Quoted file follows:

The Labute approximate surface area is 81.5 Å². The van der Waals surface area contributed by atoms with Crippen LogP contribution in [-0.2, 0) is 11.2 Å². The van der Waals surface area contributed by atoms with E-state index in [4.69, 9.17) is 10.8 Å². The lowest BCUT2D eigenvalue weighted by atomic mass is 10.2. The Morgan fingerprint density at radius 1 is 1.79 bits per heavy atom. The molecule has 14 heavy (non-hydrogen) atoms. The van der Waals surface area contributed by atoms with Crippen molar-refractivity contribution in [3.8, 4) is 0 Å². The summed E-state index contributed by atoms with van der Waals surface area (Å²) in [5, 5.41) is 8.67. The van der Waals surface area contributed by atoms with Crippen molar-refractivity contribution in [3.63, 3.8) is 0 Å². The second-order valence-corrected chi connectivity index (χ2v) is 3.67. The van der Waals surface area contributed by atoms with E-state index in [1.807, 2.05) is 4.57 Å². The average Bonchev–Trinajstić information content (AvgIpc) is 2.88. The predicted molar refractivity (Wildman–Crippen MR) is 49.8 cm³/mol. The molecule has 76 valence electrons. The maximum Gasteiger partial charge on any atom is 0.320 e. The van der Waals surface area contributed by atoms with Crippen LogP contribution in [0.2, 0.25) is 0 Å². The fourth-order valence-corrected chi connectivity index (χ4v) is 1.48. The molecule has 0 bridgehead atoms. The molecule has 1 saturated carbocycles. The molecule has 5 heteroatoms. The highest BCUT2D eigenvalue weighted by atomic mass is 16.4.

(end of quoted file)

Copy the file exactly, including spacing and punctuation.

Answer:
The Labute approximate surface area is 81.5 Å². The van der Waals surface area contributed by atoms with Crippen LogP contribution in [-0.2, 0) is 11.2 Å². The van der Waals surface area contributed by atoms with E-state index in [4.69, 9.17) is 10.8 Å². The lowest BCUT2D eigenvalue weighted by atomic mass is 10.2. The Morgan fingerprint density at radius 1 is 1.79 bits per heavy atom. The molecule has 14 heavy (non-hydrogen) atoms. The van der Waals surface area contributed by atoms with Crippen molar-refractivity contribution in [3.8, 4) is 0 Å². The summed E-state index contributed by atoms with van der Waals surface area (Å²) in [5, 5.41) is 8.67. The van der Waals surface area contributed by atoms with Crippen molar-refractivity contribution in [3.63, 3.8) is 0 Å². The second-order valence-corrected chi connectivity index (χ2v) is 3.67. The van der Waals surface area contributed by atoms with E-state index in [1.807, 2.05) is 4.57 Å². The average Bonchev–Trinajstić information content (AvgIpc) is 2.88. The predicted molar refractivity (Wildman–Crippen MR) is 49.8 cm³/mol. The molecule has 76 valence electrons. The maximum Gasteiger partial charge on any atom is 0.320 e. The van der Waals surface area contributed by atoms with Crippen LogP contribution in [0.2, 0.25) is 0 Å². The fourth-order valence-corrected chi connectivity index (χ4v) is 1.48. The molecule has 0 bridgehead atoms. The molecule has 1 saturated carbocycles. The molecule has 5 heteroatoms. The highest BCUT2D eigenvalue weighted by atomic mass is 16.4.